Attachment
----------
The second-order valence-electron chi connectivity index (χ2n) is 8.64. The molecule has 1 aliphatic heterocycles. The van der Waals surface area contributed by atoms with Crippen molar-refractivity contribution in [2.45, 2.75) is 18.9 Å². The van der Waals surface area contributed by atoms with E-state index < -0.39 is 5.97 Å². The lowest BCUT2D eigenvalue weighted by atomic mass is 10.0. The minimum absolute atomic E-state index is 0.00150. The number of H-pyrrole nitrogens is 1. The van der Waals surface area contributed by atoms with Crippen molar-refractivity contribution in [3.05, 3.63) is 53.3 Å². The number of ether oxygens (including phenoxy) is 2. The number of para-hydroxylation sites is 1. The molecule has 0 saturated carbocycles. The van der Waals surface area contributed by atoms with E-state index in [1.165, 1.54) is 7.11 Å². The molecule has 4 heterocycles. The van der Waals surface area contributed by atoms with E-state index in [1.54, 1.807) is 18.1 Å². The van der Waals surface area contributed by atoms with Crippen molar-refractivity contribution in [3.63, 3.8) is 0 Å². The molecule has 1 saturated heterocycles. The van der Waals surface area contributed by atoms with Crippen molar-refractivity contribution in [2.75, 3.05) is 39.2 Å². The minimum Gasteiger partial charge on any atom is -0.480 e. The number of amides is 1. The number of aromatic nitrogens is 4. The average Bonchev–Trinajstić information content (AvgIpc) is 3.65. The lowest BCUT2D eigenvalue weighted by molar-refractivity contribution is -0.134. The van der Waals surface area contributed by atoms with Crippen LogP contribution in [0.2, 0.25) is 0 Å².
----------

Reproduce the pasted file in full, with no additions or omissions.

The second-order valence-electron chi connectivity index (χ2n) is 8.64. The molecule has 1 aliphatic heterocycles. The van der Waals surface area contributed by atoms with Crippen molar-refractivity contribution in [2.45, 2.75) is 18.9 Å². The van der Waals surface area contributed by atoms with E-state index < -0.39 is 5.97 Å². The lowest BCUT2D eigenvalue weighted by atomic mass is 10.0. The minimum absolute atomic E-state index is 0.00150. The number of H-pyrrole nitrogens is 1. The van der Waals surface area contributed by atoms with Crippen molar-refractivity contribution in [3.05, 3.63) is 53.3 Å². The number of ether oxygens (including phenoxy) is 2. The number of para-hydroxylation sites is 1. The molecule has 0 saturated carbocycles. The van der Waals surface area contributed by atoms with E-state index in [1.165, 1.54) is 7.11 Å². The molecule has 4 heterocycles. The van der Waals surface area contributed by atoms with E-state index in [1.54, 1.807) is 18.1 Å². The van der Waals surface area contributed by atoms with Crippen molar-refractivity contribution in [3.63, 3.8) is 0 Å². The molecule has 1 saturated heterocycles. The van der Waals surface area contributed by atoms with Crippen molar-refractivity contribution in [2.75, 3.05) is 39.2 Å². The minimum Gasteiger partial charge on any atom is -0.480 e. The number of amides is 1. The number of aromatic nitrogens is 4. The average Bonchev–Trinajstić information content (AvgIpc) is 3.65. The lowest BCUT2D eigenvalue weighted by molar-refractivity contribution is -0.134. The van der Waals surface area contributed by atoms with Crippen LogP contribution in [0.2, 0.25) is 0 Å².